Reporters Without Borders (RSF) condemns a police raid on Dozhd TV, Russia’s only independent national TV broadcaster, as it was providing live coverage of the latest in a series of protests in Moscow on 27 July. The raid was intended to intimidate the TV channel ahead of the next protests, RSF said.
The official grounds for the raid was to give Dozhd TV editor-in-chief Alexandra Perepelova a summons to appear before an official enquiry into the protests but it forced the TV channel to interrupt its coverage for several minutes. It was then the target of a cyber-attack.
Perepelova testified that evening to the enquiry being held into the unauthorized demonstrations that have been taking place since the start of July to demand free City Hall elections in Moscow. She was questioned about her and her staff’s activities as journalists.
Despite the historic scale of the protests, the police violence and record number of arrests in the centre of the capital, Dozhd TV was the only national TV channel to provide live coverage of the latest protest. The other channels ignored the subject all day, choosing instead, for example, to cover President Vladimir Putin’s Baltic Sea dive in a bathyscaphe or the various activities available to Muscovites on what was a fine summer’s day.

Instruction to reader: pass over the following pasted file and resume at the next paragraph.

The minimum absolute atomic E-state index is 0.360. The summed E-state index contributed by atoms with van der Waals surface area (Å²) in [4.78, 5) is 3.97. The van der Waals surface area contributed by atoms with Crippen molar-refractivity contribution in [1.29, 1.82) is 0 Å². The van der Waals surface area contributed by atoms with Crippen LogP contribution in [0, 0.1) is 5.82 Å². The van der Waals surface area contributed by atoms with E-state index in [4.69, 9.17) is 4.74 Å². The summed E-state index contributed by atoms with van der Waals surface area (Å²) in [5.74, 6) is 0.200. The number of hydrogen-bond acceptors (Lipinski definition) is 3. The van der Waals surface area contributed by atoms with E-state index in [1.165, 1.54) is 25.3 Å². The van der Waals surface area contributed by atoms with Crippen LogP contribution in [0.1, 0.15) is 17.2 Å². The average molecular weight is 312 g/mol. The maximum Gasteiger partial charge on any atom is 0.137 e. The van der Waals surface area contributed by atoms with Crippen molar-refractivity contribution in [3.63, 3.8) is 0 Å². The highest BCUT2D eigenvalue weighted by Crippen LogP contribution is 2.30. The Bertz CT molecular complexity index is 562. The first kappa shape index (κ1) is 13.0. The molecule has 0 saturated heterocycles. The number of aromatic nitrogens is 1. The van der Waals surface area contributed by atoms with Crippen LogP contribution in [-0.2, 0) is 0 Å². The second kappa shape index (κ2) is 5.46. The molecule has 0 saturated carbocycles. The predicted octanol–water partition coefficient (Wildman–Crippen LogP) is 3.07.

“We firmly condemn this attempt to intimidate Dozhd TV,” said Johann Bihr, the head of RSF’s Eastern Europe and Central Asia desk. “Not content with the deafening silence about the leading political event of the moment on the national TV channels, the authorities are trying to pressure the only channel that has tried to do its duty to report the news. We fully support our Dozhd TV colleagues in the face of these crude ploys.”
The police also raided opposition leader Alexei Navalny’s YouTube channel studio on 27 July, interrupting the live coverage of the demonstration that it was providing to more than 1 million viewers.
According to the leading news site OVD-Info, the police arrested 1,373 people, including 24 journalists, during the demonstration, which was called to protest a decision by the authorities to disqualify 27 opposition candidates for the Moscow elections. Many demonstrators, including at least nine journalists, were injured. The opposition has called for another protest on 3 August.
Dozhd TV’s creation in 2010 secured a small independent corner in television landscape closely controlled by the authorities. But it has been subjected to repeated harassment with the aim of limiting its influence: it was dropped by most satellite TV services in 2014, it was deprived of advertisers for a while and it was even evicted from its premises.
Russia is ranked 149th out of 180 countries in RSF’s 2019 World Press Freedom Index.